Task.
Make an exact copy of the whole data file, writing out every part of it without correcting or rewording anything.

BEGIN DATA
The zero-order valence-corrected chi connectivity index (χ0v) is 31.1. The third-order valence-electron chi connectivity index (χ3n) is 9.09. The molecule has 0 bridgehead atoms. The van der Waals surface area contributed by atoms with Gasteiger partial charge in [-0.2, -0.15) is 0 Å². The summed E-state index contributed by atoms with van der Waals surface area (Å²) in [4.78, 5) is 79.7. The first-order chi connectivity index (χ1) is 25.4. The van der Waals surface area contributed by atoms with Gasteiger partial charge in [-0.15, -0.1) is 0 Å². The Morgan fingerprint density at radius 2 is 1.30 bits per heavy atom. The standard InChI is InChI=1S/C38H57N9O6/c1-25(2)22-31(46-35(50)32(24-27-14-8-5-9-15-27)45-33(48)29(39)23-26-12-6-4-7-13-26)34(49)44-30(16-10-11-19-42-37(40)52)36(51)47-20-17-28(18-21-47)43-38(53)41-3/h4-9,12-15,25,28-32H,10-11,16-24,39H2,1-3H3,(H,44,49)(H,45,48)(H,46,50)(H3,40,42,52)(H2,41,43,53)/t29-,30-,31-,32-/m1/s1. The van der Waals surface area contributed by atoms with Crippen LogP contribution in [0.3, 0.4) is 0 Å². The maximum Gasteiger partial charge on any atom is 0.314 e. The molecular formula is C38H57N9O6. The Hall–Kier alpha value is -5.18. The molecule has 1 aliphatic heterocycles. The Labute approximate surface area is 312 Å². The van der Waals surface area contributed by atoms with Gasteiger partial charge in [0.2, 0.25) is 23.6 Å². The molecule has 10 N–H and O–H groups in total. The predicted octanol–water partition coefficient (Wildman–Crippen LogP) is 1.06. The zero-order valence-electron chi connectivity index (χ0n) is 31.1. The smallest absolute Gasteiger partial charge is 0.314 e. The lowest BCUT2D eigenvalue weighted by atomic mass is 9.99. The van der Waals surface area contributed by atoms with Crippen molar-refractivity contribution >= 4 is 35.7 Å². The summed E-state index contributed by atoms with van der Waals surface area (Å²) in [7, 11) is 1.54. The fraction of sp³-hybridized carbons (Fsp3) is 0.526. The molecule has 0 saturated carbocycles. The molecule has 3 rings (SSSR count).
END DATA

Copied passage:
The zero-order valence-corrected chi connectivity index (χ0v) is 31.1. The third-order valence-electron chi connectivity index (χ3n) is 9.09. The molecule has 0 bridgehead atoms. The van der Waals surface area contributed by atoms with Gasteiger partial charge in [-0.2, -0.15) is 0 Å². The summed E-state index contributed by atoms with van der Waals surface area (Å²) in [4.78, 5) is 79.7. The first-order chi connectivity index (χ1) is 25.4. The van der Waals surface area contributed by atoms with Gasteiger partial charge in [-0.15, -0.1) is 0 Å². The Morgan fingerprint density at radius 2 is 1.30 bits per heavy atom. The standard InChI is InChI=1S/C38H57N9O6/c1-25(2)22-31(46-35(50)32(24-27-14-8-5-9-15-27)45-33(48)29(39)23-26-12-6-4-7-13-26)34(49)44-30(16-10-11-19-42-37(40)52)36(51)47-20-17-28(18-21-47)43-38(53)41-3/h4-9,12-15,25,28-32H,10-11,16-24,39H2,1-3H3,(H,44,49)(H,45,48)(H,46,50)(H3,40,42,52)(H2,41,43,53)/t29-,30-,31-,32-/m1/s1. The van der Waals surface area contributed by atoms with Crippen LogP contribution in [0.3, 0.4) is 0 Å². The maximum Gasteiger partial charge on any atom is 0.314 e. The molecular formula is C38H57N9O6. The Hall–Kier alpha value is -5.18. The molecule has 1 aliphatic heterocycles. The Labute approximate surface area is 312 Å². The van der Waals surface area contributed by atoms with Gasteiger partial charge in [0.2, 0.25) is 23.6 Å². The molecule has 10 N–H and O–H groups in total. The predicted octanol–water partition coefficient (Wildman–Crippen LogP) is 1.06. The zero-order valence-electron chi connectivity index (χ0n) is 31.1. The smallest absolute Gasteiger partial charge is 0.314 e. The lowest BCUT2D eigenvalue weighted by atomic mass is 9.99. The van der Waals surface area contributed by atoms with Crippen molar-refractivity contribution >= 4 is 35.7 Å². The summed E-state index contributed by atoms with van der Waals surface area (Å²) in [7, 11) is 1.54. The fraction of sp³-hybridized carbons (Fsp3) is 0.526. The molecule has 0 saturated carbocycles. The molecule has 3 rings (SSSR count).